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More Healthcare Workers Are Biking, Showing Urgency For Safe Routes Through Central Park

Too narrow for cars and bikes? The 86th Street transverse. Photo: Pablo Costa Tirado

Hindsight is 2020.

The city should have acted sooner in creating safe routes for cyclists through Central Park after a doctor was killed back in December while riding to work along one of the park’s dangerous transverses — and that failure is especially unnerving now that more health care professionals are choosing biking over subways and buses, and Citi Bike data reveals that stations next to hospitals near the park are increasing in popularity.

The city should protect doctors, like Daniel Cammerman, who ride through Central Park during the coronavirus crisis.
The city should protect doctors, like Daniel Cammerman, who ride through Central Park during the coronavirus crisis.
Daniel Cammerman was killed on his bike on Dec. 18, 2019 in Central Park.

Residents of the Upper West and Upper East sides have for years been begging the departments of Transportation and Parks to protect cyclists who cut through the green space using its four main crosstown transverses, where cars and trucks dominate. And that request only intensified after Dr. Daniel Cammerman was killed on Dec. 18 while riding a Citi Bike on 96th Street between Central Park West and Fifth Avenue as he headed to his office at Mount Sinai.

But their demands did not lead to city action — endangering doctors and other essential workers who still ride through the park.

“God forbid we have another Dr. Cammerman," said Lisa Orman, director of Streetopia UWS. "At the vigil, many people called on Parks and DOT to do something right then. We’ve seen nothing from that. There’s many months between December and the crisis, and they didn't want to do anything. The medical professionals and delivery workers and other essential employees who are cycling across town deserve to do so with ease and safety."

Data from Citi Bike — which is offering health care workers free 30-day memberships — shows increased popularity at stations outside the park next to hospitals, like the one Cammerman worked at, and where he likely would have docked his bike if he had survived.

Last week, the single most popular docking station of the 900 citywide was at First Avenue and 68th Street, central to three hospitals: New York Presbyterian, Memorial Sloan Kettering, and Weill Cornell. During the first week of March, that same station ranked only 31st in popularity.

Other stations adjacent to city hospitals followed similar patterns — First Avenue and 16th Street, outside of Mount Sinai Beth Israel, shot up to the eighth busiest station last week, compared to ranking 38th normally; Broadway and W. 60th, outside of Mount Sinai West, rose to the 10th busiest station, compared to 18 normally; 72nd Street and York Avenue, also outside of Weill Cornell and New York Presbyterian, was the 18th busiest station last week, compared to 162nd normally; 97th Street and Madison Avenue, outside of Mount Sinai, was the 209th busiest last week, compared to 381st normally; and 99th Street and Madison Avenue, outside Mount Sinai, was the 236th busiest station last week, compared to 422nd, according to the data.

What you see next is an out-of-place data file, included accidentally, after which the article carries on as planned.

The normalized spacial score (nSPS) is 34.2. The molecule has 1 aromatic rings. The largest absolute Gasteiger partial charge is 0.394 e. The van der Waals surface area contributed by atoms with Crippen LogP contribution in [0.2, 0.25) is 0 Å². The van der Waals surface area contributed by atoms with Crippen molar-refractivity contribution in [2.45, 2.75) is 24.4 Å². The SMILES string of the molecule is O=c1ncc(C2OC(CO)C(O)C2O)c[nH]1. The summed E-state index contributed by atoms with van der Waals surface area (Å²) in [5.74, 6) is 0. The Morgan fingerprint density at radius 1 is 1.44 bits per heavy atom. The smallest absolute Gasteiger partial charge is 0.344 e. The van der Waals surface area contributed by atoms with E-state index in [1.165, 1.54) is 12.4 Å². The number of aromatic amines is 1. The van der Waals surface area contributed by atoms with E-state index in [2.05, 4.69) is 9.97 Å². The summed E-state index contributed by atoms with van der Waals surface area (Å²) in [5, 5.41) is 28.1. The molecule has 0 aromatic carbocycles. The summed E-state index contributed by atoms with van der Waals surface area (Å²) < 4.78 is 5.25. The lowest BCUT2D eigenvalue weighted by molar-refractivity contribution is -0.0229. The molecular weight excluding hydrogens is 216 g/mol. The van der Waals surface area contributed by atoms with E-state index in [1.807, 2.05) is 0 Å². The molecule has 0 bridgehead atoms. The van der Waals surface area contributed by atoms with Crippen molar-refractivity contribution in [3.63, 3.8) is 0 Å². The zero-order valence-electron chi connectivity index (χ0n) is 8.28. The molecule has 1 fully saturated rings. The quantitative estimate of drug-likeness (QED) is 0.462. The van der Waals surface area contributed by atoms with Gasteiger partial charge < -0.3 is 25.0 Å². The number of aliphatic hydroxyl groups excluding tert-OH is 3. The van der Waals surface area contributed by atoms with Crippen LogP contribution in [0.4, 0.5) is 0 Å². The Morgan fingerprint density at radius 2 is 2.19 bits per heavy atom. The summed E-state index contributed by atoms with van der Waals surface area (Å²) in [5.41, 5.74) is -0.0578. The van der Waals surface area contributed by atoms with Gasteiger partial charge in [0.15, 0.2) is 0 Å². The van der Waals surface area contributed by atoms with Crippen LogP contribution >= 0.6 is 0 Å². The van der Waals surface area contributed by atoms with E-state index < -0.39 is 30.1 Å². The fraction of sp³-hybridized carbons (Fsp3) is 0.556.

On a normal, pre-coronavirus week, the busiest stations were near transit hubs such Grand Central and Penn Station, according to Citi Bike data. Now, all the action is at hospitals — reminding anew the need for safe cross-park biking.

Cyclists currently have no safe option for crossing the park or crossing upper Manhattan. The transverses — at 96th, 86th, 79th and 65th streets — remain a preferred option for many bike riders instead of designated bike paths through the green space that are hilly, indirect or marked with signs demanding that bikers “dismount and walk.”

Last year, there were 243 reported crashes on the four transverses, injuring 29 cyclists and 16 pedestrians, and killing one cyclist — Cammerman — according to city data compiled by Crashmapper.

This is how cyclists are treated in Central Park.
This is how cyclists are treated by the Central Park Conservancy.
This is how cyclists are treated in Central Park.

This January, members of Manhattan Community Board 7’s Parks and Transportation committees demanded that city officials and the Central Park Conservancy — which oversees the green space — immediately draw up plans for safe east-west routes through the park.

The Central Park Conservancy did not respond to a request for comment. The Department of Transportation said it would "review" the transverses, but has no immediate plans to improve them due to corona-related work restrictions.

"We remain committed to our full street improvement and safety programs, but also need to be clear that the safety of our workers and the overall health situation of the city will take priority," a DOT spokeswoman told Streetsblog. "DOT is severely hampered in its ability to do the requisite planning, traffic studies and fieldwork needed, which will unfortunately limit our ability to implement projects in 2020. We will continue to review the transverses, however, at this time there are no immediate plans for them."

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